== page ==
I complain all the time–I mean only when it’s completely appropriate based on the current conversation, of course–about how strangers never hit on me. They never come up to me in bars and offer to buy me a drink. They don’t approach me on the street and ask me to grab a drink with them. They fail to spot me on the subway and check whether I have time for a drink. All my life, this has been the story: people I don’t know do not desire to consume liquids with me.
So you’d think when someone standing near me on the subway platform last night suddenly asked, “What’s that pattern on your pants? Pinstripe?” I would be swooning.
When I answered, “Yeah, I guess,” and he responded with, “Good choice,” you might imagine I asked him to marry me.
But I wasn’t. And I didn’t. Instead, I was a little creeped out and moved a little bit away from the edge of the platform. Why? Why this strange reaction to what should be a welcome compliment?
I could tell you, but instead I’ll let Jeff Wilser: “The only true difference between whether something is Creepy or Sexy is whether the recipient likes the guy.” Perfect timing that the article happened to be published yesterday, the day–the one day ever in my entire life and no I’m not exaggerating except okay maybe I am a teeny tiny bit–someone hit on me.
I thought the man who hit on me was creepy because I didn’t like him. It’s that simple. And as I thought more about the incident on my way home, I realized just how much this concept influences my behavior.
A few months ago, at the end of a first date, a guy (my date, in case it wasn’t clear) tried to make out with me in front of my apartment building. He succeeded, but I didn’t enjoy it. I felt he was being pushy, and moving too fast, and acting presumptuous to assume I would like him enough to show him off to anyone who happened to be out on their fire escape that evening. Then, a couple of months later, I was on a first date where the exact same thing happened, and I didn’t mind one bit.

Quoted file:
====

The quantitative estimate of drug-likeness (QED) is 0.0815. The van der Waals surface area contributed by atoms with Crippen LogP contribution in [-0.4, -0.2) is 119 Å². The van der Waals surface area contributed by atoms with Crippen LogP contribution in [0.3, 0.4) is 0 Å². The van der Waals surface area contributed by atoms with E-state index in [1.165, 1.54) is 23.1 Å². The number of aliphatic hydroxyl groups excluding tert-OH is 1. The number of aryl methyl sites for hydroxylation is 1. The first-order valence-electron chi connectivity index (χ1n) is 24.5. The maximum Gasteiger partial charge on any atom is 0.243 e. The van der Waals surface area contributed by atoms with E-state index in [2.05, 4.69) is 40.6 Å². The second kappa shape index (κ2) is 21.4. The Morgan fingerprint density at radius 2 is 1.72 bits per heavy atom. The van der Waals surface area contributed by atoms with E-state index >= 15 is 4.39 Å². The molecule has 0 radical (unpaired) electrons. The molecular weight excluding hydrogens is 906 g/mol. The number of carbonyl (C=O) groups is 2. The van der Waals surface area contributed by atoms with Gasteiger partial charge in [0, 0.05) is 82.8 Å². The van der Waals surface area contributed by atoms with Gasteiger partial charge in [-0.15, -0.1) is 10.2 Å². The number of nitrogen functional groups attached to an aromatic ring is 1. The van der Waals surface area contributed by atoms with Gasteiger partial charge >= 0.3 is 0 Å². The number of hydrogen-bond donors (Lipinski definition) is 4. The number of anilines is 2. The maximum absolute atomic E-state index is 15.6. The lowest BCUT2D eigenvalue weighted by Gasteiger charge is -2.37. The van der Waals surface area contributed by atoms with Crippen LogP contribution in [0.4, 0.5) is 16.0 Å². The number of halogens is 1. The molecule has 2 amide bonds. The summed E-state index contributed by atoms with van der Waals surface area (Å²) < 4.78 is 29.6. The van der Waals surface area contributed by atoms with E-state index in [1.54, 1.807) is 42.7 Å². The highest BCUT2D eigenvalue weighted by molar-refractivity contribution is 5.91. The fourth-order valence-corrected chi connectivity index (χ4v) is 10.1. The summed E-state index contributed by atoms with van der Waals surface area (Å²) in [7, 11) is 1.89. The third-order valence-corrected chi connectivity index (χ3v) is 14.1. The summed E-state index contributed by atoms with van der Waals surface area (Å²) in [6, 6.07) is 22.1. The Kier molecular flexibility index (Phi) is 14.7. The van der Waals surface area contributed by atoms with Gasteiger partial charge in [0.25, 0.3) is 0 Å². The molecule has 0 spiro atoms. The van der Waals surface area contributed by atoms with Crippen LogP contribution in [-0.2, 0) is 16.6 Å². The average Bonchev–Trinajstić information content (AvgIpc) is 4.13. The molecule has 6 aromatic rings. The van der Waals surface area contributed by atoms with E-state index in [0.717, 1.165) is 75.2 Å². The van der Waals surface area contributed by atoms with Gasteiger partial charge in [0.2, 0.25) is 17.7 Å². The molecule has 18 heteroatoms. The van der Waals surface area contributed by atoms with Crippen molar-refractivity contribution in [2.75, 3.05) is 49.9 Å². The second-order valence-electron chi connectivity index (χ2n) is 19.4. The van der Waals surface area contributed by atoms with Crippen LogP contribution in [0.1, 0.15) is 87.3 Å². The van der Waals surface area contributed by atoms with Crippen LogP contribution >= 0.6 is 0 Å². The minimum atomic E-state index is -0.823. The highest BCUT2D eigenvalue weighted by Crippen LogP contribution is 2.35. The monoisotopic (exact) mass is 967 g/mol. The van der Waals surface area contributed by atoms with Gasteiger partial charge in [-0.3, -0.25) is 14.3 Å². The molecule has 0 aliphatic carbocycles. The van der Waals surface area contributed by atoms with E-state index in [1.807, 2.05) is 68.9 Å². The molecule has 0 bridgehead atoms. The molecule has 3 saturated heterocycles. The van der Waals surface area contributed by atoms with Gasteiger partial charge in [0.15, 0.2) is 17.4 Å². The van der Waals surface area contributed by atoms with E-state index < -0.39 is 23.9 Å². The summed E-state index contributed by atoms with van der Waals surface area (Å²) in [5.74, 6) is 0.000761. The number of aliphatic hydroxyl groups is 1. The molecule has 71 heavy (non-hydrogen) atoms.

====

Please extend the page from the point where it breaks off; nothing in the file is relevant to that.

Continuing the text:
It’s obvious when you put it like that; chemistry is a big deal. I almost wish I bothered taking it in high school. Fine, no I don’t, but it’s still pretty important, and I think I often forget just how important it is. When I’m just not feeling it, I’ll blame it on the fact that he works odd hours, or lives in New Jersey, or doesn’t know the difference between your and you’re, because these are all perfectly acceptable reasons a relationship may not work out. It’s easier to explain to my friends that he doesn’t drink than that he doesn’t make me laugh. Which is kind of silly. Why isn’t not being able to find that undefinable thing we’re all looking for in our interactions with other people a legitimate explanation for a relationship failing? Isn’t that the very best reason to not date someone–that it doesn’t feel right? And despite the ridiculous analysis I and many other women waste countless hours on, wondering whether this practically-invisible-it’s-so-small detail is the one that will spell eventual doom for a relationship, or predicting whether this particular character trait is conducive to lasting love, isn’t the very best reason to date someone/be in a relationship with someone/love someone/marry someone/grow old with someone simply because it feels more right than anything else?
Anyway. If you need any additional evidence that creepy and sexy behavior is often exactly the same, just imagine the actions of John Cusack in Say Anything played out by _________ (someone you think is disgusting or even just not quite as fantastic as John Cusack).